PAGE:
To be able to browse media under the Video and Photo menus of the DAP, you will also need to transfer these with the Samsung Media Studio. It is possible to just drop jpegs into the appropriate folders by drag-n-drop, if you don’t mind using the File Browser (without a preview thumbnail) to find and view them. The file structure inside the DAP is pretty self-explanatory and the folders are clearly labelled as Music, Photo, Video, Text, Playlists, Recorded, and System. The folder names are not cryptic.

Next post : how does it sound?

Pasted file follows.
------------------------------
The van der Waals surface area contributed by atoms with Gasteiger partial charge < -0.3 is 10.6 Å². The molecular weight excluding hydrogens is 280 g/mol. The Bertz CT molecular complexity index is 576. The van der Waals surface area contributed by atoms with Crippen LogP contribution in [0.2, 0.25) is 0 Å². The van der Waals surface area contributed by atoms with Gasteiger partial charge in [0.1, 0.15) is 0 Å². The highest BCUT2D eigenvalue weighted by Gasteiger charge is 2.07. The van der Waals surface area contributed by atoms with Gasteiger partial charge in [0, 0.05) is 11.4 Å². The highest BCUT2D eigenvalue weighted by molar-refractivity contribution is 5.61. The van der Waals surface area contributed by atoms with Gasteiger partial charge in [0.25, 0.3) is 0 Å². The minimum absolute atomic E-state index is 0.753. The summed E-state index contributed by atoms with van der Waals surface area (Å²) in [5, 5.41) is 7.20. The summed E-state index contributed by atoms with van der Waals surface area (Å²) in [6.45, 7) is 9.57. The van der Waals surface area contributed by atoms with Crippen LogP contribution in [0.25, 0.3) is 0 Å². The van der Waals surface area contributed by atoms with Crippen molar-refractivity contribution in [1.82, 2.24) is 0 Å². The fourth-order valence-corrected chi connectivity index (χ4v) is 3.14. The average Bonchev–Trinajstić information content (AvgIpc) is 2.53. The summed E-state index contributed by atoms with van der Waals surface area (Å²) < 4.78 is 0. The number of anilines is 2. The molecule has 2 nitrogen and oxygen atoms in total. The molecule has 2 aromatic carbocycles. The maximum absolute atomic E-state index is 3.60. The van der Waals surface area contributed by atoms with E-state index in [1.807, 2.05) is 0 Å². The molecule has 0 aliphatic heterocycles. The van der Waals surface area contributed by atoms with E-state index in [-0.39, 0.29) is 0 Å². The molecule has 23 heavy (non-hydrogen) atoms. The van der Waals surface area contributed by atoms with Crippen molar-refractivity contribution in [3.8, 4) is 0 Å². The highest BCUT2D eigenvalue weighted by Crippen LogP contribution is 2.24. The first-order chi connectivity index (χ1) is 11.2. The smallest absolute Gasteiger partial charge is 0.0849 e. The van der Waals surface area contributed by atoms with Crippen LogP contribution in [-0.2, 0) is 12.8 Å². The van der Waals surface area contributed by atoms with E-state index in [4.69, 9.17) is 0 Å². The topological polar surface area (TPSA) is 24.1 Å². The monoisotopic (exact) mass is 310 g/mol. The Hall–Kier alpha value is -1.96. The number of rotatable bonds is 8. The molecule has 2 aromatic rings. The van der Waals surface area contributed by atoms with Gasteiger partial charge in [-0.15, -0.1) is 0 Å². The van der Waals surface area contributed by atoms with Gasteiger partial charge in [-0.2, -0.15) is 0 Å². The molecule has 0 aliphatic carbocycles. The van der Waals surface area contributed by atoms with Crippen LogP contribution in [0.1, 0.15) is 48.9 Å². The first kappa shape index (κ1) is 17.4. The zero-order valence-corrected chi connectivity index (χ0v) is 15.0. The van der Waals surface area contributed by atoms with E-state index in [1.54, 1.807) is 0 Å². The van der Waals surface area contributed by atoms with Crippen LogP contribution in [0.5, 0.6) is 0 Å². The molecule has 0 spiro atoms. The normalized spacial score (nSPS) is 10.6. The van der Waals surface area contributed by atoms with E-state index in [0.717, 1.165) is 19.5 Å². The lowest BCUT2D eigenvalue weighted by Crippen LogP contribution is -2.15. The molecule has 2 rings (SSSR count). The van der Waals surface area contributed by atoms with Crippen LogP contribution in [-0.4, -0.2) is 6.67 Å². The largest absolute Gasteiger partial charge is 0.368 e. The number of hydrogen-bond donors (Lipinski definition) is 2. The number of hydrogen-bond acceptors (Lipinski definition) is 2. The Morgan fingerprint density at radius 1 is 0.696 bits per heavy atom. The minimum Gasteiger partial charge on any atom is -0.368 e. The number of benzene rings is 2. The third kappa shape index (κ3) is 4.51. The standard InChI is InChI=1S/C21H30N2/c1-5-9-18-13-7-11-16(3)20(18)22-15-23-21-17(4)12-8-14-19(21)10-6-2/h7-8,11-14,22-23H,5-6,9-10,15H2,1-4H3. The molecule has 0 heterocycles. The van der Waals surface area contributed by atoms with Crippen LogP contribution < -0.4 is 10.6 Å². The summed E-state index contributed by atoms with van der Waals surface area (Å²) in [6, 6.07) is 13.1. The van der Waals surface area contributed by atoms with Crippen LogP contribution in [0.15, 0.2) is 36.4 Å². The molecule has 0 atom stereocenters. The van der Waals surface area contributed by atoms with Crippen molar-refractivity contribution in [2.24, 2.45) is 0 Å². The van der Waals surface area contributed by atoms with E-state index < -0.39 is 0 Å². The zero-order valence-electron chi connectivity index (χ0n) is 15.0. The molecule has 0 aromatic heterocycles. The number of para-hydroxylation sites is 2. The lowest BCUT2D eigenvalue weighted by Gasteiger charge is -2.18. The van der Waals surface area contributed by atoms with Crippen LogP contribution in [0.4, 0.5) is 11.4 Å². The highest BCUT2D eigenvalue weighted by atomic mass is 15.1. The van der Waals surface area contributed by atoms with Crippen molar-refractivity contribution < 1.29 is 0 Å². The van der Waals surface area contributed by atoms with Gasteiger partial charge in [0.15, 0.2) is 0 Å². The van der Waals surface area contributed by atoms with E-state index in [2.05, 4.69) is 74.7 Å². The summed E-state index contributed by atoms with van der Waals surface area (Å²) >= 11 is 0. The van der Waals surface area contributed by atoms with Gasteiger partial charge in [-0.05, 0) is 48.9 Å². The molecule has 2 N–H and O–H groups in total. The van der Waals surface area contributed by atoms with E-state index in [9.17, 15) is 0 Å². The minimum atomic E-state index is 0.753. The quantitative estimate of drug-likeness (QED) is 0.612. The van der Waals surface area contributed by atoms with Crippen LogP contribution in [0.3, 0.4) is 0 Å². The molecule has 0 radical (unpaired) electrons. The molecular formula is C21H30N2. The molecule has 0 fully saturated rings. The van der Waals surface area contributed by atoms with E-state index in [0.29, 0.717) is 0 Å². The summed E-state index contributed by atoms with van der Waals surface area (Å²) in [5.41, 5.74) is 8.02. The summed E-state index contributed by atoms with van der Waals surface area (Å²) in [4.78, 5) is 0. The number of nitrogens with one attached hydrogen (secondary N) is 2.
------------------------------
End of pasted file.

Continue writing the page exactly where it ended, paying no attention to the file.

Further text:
Cowon D2 : A real beauty

Cowon D2 – one of the most highly touted DAPs currently in the market. Apart from looking really cool, it features :

  1. 2.5 inch 16 million colours QVGA LCD touch screen
  2. Long battery life : Music playback over 50 hours / video playback around 10 hours
  3. Extendible storage with SD / MMC card slot
  4. Strong output : 76mW @ 16 ohm
  5. TV output
  6. Lyrics display
  7. Supports OGG andFLAC on top of more common file formats like MP3, WMA
  8. Clock, Alarm, Pre-Scheduled Recording, Sleep Function, Power Saving Shut down
  9. Supports ID3V2, ID3V1, FileName